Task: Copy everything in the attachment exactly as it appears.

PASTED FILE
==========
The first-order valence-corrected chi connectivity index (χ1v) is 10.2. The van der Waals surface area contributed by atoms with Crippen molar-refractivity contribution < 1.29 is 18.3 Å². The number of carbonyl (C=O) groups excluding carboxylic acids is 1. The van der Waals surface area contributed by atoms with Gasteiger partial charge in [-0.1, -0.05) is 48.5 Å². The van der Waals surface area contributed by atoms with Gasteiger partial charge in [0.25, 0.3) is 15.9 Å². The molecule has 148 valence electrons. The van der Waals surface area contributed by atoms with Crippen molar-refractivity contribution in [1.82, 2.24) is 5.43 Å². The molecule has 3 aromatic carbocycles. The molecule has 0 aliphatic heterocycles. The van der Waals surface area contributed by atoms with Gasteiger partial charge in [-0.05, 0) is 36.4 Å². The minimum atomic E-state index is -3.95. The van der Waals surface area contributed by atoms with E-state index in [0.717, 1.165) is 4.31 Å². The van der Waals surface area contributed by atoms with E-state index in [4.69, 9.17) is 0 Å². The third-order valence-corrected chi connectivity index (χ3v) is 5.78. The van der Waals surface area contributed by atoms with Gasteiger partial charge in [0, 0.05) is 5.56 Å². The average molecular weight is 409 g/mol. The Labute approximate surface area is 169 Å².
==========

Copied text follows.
The first-order valence-corrected chi connectivity index (χ1v) is 10.2. The van der Waals surface area contributed by atoms with Crippen molar-refractivity contribution < 1.29 is 18.3 Å². The number of carbonyl (C=O) groups excluding carboxylic acids is 1. The van der Waals surface area contributed by atoms with Gasteiger partial charge in [-0.1, -0.05) is 48.5 Å². The van der Waals surface area contributed by atoms with Gasteiger partial charge in [0.25, 0.3) is 15.9 Å². The molecule has 148 valence electrons. The van der Waals surface area contributed by atoms with Crippen molar-refractivity contribution in [1.82, 2.24) is 5.43 Å². The molecule has 3 aromatic carbocycles. The molecule has 0 aliphatic heterocycles. The van der Waals surface area contributed by atoms with Gasteiger partial charge in [-0.05, 0) is 36.4 Å². The minimum atomic E-state index is -3.95. The van der Waals surface area contributed by atoms with E-state index in [0.717, 1.165) is 4.31 Å². The van der Waals surface area contributed by atoms with E-state index in [4.69, 9.17) is 0 Å². The third-order valence-corrected chi connectivity index (χ3v) is 5.78. The van der Waals surface area contributed by atoms with Gasteiger partial charge in [0, 0.05) is 5.56 Å². The average molecular weight is 409 g/mol. The Labute approximate surface area is 169 Å².